I used to work at a company that installed lots of water service lines. Whenever it would rain severely across the Metro Atlanta Region I knew that there was a strong possibility of upset customers calling in. These people would tell me that our company installed a water service line and that it wasn’t sealed properly or they would claim that the waterline had started to leak not realizing the true cause of the issue. After people figured out that the pipe penetration was to blame they would often become angry. They would be like: “Why would your plumber charge me all this money and do a shoddy job sealing the pipe penetration?” Sometimes they would tell me that the water had ruined their carpet. I remember one person telling me that the water had destroyed his collection of Playboy magazines. He said it was a priceless collection.
Polybutylene pipe replacement costs only get worse the longer you wait…
Here’s a story from one of our customer’s that illustrates the point.
George, our customer, noticed a fine mist spraying out of a gray pipe, in his basement. He did not know much about plumbing, therefore he started making some calls right away.
He did not think it could be anything serious, because the pipe was not dripping. Rather, it was only a fine mist. How serious could that be?
As a result of his calls, George’s family was actually very fortunate.
First of all, leaks on polybutylene plumbing start out as tiny pinholes that spray a fine mist of water. Then, they progress to become a steady drip, which consequently becomes a stream.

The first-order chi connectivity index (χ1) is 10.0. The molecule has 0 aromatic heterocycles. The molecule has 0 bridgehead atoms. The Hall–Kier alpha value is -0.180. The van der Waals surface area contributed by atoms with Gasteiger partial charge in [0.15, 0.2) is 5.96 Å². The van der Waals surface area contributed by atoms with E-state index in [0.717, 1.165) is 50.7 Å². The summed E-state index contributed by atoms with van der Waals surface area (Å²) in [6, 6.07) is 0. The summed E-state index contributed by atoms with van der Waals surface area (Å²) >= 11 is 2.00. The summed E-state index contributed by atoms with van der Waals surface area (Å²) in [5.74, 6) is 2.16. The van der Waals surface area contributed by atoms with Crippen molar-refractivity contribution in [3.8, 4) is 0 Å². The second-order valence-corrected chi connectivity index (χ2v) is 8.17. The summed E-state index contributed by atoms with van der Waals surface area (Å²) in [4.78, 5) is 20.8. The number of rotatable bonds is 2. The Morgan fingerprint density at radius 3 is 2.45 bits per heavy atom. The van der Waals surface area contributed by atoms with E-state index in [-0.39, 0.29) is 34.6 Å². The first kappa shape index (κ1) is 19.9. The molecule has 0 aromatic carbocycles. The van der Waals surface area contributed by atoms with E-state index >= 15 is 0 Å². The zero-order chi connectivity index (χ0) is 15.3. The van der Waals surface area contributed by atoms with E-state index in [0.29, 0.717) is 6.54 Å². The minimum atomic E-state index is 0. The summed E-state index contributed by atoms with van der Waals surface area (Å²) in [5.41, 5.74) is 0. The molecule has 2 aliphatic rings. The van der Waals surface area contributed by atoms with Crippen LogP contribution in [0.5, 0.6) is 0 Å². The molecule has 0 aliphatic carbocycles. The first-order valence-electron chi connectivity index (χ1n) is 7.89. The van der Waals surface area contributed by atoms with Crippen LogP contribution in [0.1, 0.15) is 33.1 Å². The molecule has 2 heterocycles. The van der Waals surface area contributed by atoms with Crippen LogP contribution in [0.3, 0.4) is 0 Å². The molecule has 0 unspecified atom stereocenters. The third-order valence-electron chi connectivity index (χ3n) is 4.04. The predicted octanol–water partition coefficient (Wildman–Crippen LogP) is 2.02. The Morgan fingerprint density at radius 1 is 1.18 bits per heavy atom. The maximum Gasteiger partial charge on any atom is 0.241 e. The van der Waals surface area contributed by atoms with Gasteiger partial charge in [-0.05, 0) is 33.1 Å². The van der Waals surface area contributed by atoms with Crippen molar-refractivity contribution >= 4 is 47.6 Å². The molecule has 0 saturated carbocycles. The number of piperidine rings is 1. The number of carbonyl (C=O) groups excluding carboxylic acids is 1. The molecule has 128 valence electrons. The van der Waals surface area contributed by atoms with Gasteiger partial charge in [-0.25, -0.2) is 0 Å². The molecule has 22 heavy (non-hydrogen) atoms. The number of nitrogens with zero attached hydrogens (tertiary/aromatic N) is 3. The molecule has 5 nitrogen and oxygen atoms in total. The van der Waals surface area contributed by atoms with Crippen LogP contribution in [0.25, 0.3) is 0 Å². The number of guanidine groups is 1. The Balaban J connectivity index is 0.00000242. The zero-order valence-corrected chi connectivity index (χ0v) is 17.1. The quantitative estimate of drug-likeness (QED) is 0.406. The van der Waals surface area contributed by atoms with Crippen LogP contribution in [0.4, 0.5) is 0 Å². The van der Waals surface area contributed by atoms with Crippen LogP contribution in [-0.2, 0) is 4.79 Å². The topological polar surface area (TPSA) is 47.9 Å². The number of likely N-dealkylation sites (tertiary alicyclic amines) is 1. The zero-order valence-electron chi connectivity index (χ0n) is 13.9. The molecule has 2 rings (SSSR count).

George was lucky for two reasons. First, the leak was above his unfinished basement. Second, he discovered the leaks and called plumbers, before the leak got worse. Polybutylene leaks always get worse, and they never get better.
- Polybutylene problems first appear like minor mist spraying from pinholes
- Therefore, the first warning signs appear, as if they are, insignificant
- For example, mist spray turns into drips
- Next, drips turn into steady streams
- Before you know it, thousands of dollars in water damage is done to furniture, walls and personal items
- In conclusion, polybutylene leaks always get worse
Recently we installed a water service line for a family. We were working outside the house exclusively. The job involved turning the water off, installing a pipe, turning the water on. It sounds simple and it was. The customer left before we could turn on her water. We had a choice of making a second trip to turn on the water or turning on the water, watching the meter for water flow, and then moving on to the next job. The water company turns water on and off without their clients being home every day. This is common practice. When we turned the water on at first the meter didn’t move. Then, after we’d gone, something absolutely unlikely happened. At some point a part that had been improperly installed years ago by someone inside an upstairs toilet tank shot up and knocked off the lid. (The toilet had been untouched for five years. The water had been turned on and off during that time with no consequences.) A small stream of water shot out the bathroom door out onto the carpeted landing and ran for an hour or so before the customer discovered it. There was significant damage. The customer felt that we were 100 percent accountable. We tried to explain how this wasn’t our fault. The customer did not believe us. We had a choice of taking full responsibility or going to battle with someone who was very angry and quite willing to hurt our reputation. We ended up not charging her for the waterline and then paying to have carpet pad replacement, carpet cleaning, drywall repairs, and free installation of a new toilet.